Empowering girls with wilderness survival skills leads to Girl Scout honor for Rifle teen
Citizen Telegram Contributor
Annamarie Pritt was a shy little girl.
There are a lot of reasons the 17-year-old Rifle High School senior isn’t so shy any more, but one of them is absolutely the Girl Scouts, she said.
“I’ve been a Girl Scout since I was 5,” Pritt said. “I’ve definitely learned to become more self-reliant and more self-confident.”
She wanted to help other young girls find the same sense of courage and that goal ended up fitting well with a personal goal. Pritt’s brother became an Eagle Scout, achieving the highest possible rank in the Boy Scouts. Not to be outdone by her sibling, Pritt decided she would go for the Girl Scout’s prestigious Gold Award.
“I didn’t realize how much more work it was than the boys have to put in,” Pritt said.
In order to earn the Gold Award, a Girl Scout has to identify a community issue and develop a sustainable program to solve it that will live on after the Girl Scout.
“I had to start out by picking a topic of issue,” Pritt said. “I noticed there were a lot of girls who weren’t very self-confident and had no idea how to be self-reliant. I decided to focus on younger girls because you can help them develop those qualities early and then they can build on them.”
She chose to invite middle school girls between the ages of 11 and 14 to a wilderness survival camp she created.
Pritt had to find and recruit her own advisor for the project. She chose long-time family friend Amanda Jacobs, 22, who grew up in the Boy Scouts and had the wilderness survival skills Pritt wanted to impart to younger girls.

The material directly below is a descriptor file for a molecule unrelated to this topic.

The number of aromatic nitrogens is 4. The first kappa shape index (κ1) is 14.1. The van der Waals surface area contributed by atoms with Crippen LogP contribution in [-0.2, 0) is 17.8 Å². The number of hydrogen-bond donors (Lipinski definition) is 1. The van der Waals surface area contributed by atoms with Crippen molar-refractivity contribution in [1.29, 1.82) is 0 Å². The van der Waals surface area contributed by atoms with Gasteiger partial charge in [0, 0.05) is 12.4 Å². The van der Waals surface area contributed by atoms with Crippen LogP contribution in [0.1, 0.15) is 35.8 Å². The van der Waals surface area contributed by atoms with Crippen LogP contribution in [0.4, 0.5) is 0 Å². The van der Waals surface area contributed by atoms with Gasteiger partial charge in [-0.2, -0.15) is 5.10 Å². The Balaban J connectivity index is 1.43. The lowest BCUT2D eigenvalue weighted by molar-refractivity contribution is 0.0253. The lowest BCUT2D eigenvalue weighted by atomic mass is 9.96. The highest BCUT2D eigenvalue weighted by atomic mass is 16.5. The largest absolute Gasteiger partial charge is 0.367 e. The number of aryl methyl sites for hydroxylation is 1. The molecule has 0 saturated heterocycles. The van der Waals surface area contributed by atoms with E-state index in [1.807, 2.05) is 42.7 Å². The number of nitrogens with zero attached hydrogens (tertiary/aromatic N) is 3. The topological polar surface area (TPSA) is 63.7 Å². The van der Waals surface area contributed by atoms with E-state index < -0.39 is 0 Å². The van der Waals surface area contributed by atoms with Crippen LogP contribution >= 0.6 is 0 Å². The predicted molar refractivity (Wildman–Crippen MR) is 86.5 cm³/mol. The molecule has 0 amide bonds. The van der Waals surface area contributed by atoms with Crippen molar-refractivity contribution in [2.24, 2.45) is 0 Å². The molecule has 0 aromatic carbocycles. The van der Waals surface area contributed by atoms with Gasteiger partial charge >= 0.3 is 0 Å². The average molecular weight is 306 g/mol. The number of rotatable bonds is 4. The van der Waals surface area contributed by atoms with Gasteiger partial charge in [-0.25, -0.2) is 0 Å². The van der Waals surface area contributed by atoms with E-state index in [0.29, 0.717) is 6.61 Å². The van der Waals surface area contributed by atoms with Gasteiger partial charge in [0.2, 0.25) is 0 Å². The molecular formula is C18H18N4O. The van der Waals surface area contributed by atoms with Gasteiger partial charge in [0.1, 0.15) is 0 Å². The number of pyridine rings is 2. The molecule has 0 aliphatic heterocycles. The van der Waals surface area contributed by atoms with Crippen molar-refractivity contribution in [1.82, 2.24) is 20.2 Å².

Jacobs had never been involved with Girl Scouts and didn’t know what was involved with the Gold Award project. It was quite an undertaking, Jacobs said, but a worthwhile one.
“Girl Scouts is really about trying to empower young girls and help them grow up to be empowered, self-confident women,” Jacobs said.
She was happy to help Pritt with her project. But she said her role was primarily one of support. Pritt did most of the work and led her troop to help her pull off the brand new wilderness survival camp for young girls at the Tepee Bible Camp, south of Rifle.
Pritt taught the girls to build a fire, although they didn’t get to start a camp fire due to a fire ban at the time. And she showed them how to cook on a camp stove and build a lean-to shelter.
“After I taught them those qualities, they went out and did it themselves,” Pritt said. “They went out and built their own lean-tos and slept in them overnight.”
The camp was a success. Pritt said she saw all the girls grow more confident over the weekend.
“There was one girl who would barely talk to anyone at the beginning of the camp,” Pritt said. “By the end, she was standing up in front of the camp, singing songs. I saw it the most in her, but all the girls did really well.”
The camp will carry on after Pritt leaves for college next year. And hopefully well into the future. Pritt said she expects to help another troop manage the camp and train the next group of Girl Scouts to run it next summer.
In addition to a great sense of accomplishment, winning the Gold Award offers Pritt additional opportunities and recognition. Colleges recognize that the award means Pritt is a leader who shows devotion to her community and toward doing good.
While the project hasn’t changed Pritt’s desire to study biology and marine biology, she knows she has learned a lot from the experience.
“I’m not a very patient person,” she said. “Working with the younger girls definitely gave me a greater sense of patience.”
Pritt is now working with a group of sixth-grade girls at her church and said she’s learned a lot about teaching and patience.
“Girl Scouts has definitely helped me with my leadership skills,” she said.
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